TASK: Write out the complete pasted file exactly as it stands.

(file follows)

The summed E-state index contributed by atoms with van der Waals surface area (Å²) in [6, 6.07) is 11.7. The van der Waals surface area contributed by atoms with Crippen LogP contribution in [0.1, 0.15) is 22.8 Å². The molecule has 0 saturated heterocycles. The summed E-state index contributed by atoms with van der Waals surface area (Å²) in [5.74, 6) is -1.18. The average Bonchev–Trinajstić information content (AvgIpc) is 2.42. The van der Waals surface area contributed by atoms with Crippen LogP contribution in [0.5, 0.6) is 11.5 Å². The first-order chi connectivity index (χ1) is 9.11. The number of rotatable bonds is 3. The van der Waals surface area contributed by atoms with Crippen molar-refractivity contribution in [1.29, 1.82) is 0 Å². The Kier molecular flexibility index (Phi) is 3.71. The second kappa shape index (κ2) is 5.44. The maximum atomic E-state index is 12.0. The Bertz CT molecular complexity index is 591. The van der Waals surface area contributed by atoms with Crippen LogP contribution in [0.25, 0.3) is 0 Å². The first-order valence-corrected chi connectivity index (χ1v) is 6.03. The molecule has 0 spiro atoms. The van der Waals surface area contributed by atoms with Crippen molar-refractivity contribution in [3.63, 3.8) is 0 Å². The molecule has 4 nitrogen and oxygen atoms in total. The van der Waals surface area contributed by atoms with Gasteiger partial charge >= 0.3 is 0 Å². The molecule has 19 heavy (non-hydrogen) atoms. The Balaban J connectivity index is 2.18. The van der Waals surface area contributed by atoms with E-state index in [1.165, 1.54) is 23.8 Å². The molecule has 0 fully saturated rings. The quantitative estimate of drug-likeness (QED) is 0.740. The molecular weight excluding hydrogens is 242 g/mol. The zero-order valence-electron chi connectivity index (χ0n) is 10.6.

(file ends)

The summed E-state index contributed by atoms with van der Waals surface area (Å²) in [6, 6.07) is 11.7. The van der Waals surface area contributed by atoms with Crippen LogP contribution in [0.1, 0.15) is 22.8 Å². The molecule has 0 saturated heterocycles. The summed E-state index contributed by atoms with van der Waals surface area (Å²) in [5.74, 6) is -1.18. The average Bonchev–Trinajstić information content (AvgIpc) is 2.42. The van der Waals surface area contributed by atoms with Crippen LogP contribution in [0.5, 0.6) is 11.5 Å². The first-order chi connectivity index (χ1) is 9.11. The number of rotatable bonds is 3. The van der Waals surface area contributed by atoms with Crippen molar-refractivity contribution in [1.29, 1.82) is 0 Å². The Kier molecular flexibility index (Phi) is 3.71. The second kappa shape index (κ2) is 5.44. The maximum atomic E-state index is 12.0. The Bertz CT molecular complexity index is 591. The van der Waals surface area contributed by atoms with Crippen LogP contribution in [0.25, 0.3) is 0 Å². The first-order valence-corrected chi connectivity index (χ1v) is 6.03. The molecule has 0 spiro atoms. The van der Waals surface area contributed by atoms with Crippen molar-refractivity contribution in [3.63, 3.8) is 0 Å². The molecule has 4 nitrogen and oxygen atoms in total. The van der Waals surface area contributed by atoms with Gasteiger partial charge >= 0.3 is 0 Å². The molecule has 19 heavy (non-hydrogen) atoms. The Balaban J connectivity index is 2.18. The van der Waals surface area contributed by atoms with E-state index in [1.165, 1.54) is 23.8 Å². The molecule has 0 fully saturated rings. The quantitative estimate of drug-likeness (QED) is 0.740. The molecular weight excluding hydrogens is 242 g/mol. The zero-order valence-electron chi connectivity index (χ0n) is 10.6.